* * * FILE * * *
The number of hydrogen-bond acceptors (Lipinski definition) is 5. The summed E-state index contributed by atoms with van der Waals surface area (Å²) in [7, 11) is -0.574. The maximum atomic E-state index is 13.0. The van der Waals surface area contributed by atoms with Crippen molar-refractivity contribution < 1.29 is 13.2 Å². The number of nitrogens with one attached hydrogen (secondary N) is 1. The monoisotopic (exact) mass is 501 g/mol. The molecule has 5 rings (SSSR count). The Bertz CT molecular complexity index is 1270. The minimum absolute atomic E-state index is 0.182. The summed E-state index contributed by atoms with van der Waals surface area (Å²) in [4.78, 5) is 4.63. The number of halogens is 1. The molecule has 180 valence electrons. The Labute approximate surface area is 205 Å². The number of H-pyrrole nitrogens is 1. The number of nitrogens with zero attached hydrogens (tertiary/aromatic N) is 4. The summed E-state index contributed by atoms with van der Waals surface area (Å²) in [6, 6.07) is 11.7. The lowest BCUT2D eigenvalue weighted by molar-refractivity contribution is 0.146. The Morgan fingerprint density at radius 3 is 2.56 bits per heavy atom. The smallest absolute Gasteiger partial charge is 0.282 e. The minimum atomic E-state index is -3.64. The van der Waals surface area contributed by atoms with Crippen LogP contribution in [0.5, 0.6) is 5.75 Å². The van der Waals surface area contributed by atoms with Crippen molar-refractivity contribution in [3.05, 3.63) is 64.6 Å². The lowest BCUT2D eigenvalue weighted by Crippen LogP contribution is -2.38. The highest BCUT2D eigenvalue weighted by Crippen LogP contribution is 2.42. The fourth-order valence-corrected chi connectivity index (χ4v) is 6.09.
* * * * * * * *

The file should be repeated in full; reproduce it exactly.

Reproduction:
The number of hydrogen-bond acceptors (Lipinski definition) is 5. The summed E-state index contributed by atoms with van der Waals surface area (Å²) in [7, 11) is -0.574. The maximum atomic E-state index is 13.0. The van der Waals surface area contributed by atoms with Crippen molar-refractivity contribution < 1.29 is 13.2 Å². The number of nitrogens with one attached hydrogen (secondary N) is 1. The monoisotopic (exact) mass is 501 g/mol. The molecule has 5 rings (SSSR count). The Bertz CT molecular complexity index is 1270. The minimum absolute atomic E-state index is 0.182. The summed E-state index contributed by atoms with van der Waals surface area (Å²) in [4.78, 5) is 4.63. The number of halogens is 1. The molecule has 180 valence electrons. The Labute approximate surface area is 205 Å². The number of H-pyrrole nitrogens is 1. The number of nitrogens with zero attached hydrogens (tertiary/aromatic N) is 4. The summed E-state index contributed by atoms with van der Waals surface area (Å²) in [6, 6.07) is 11.7. The lowest BCUT2D eigenvalue weighted by molar-refractivity contribution is 0.146. The Morgan fingerprint density at radius 3 is 2.56 bits per heavy atom. The smallest absolute Gasteiger partial charge is 0.282 e. The minimum atomic E-state index is -3.64. The van der Waals surface area contributed by atoms with Crippen LogP contribution in [0.5, 0.6) is 5.75 Å². The van der Waals surface area contributed by atoms with Crippen molar-refractivity contribution in [3.05, 3.63) is 64.6 Å². The lowest BCUT2D eigenvalue weighted by Crippen LogP contribution is -2.38. The highest BCUT2D eigenvalue weighted by Crippen LogP contribution is 2.42. The fourth-order valence-corrected chi connectivity index (χ4v) is 6.09.